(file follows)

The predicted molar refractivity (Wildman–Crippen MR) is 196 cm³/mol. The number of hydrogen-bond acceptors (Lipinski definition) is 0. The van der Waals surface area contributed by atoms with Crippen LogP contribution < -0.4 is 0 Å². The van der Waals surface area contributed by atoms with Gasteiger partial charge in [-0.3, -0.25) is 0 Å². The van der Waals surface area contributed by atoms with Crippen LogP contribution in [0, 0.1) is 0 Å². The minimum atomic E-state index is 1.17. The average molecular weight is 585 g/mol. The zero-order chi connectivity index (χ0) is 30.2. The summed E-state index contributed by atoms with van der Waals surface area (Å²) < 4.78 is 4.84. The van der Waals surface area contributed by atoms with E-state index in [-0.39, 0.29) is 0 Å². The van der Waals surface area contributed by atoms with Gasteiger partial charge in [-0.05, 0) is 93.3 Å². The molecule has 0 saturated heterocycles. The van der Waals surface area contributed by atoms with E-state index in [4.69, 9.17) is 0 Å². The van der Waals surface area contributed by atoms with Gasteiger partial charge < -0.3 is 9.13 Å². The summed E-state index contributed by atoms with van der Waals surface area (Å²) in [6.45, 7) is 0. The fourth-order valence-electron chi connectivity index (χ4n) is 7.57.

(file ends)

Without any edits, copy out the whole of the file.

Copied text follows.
The predicted molar refractivity (Wildman–Crippen MR) is 196 cm³/mol. The number of hydrogen-bond acceptors (Lipinski definition) is 0. The van der Waals surface area contributed by atoms with Crippen LogP contribution < -0.4 is 0 Å². The van der Waals surface area contributed by atoms with Gasteiger partial charge in [-0.3, -0.25) is 0 Å². The van der Waals surface area contributed by atoms with Crippen LogP contribution in [0, 0.1) is 0 Å². The minimum atomic E-state index is 1.17. The average molecular weight is 585 g/mol. The zero-order chi connectivity index (χ0) is 30.2. The summed E-state index contributed by atoms with van der Waals surface area (Å²) < 4.78 is 4.84. The van der Waals surface area contributed by atoms with E-state index in [-0.39, 0.29) is 0 Å². The van der Waals surface area contributed by atoms with Gasteiger partial charge in [-0.05, 0) is 93.3 Å². The molecule has 0 saturated heterocycles. The van der Waals surface area contributed by atoms with E-state index in [4.69, 9.17) is 0 Å². The van der Waals surface area contributed by atoms with Gasteiger partial charge < -0.3 is 9.13 Å². The summed E-state index contributed by atoms with van der Waals surface area (Å²) in [6.45, 7) is 0. The fourth-order valence-electron chi connectivity index (χ4n) is 7.57.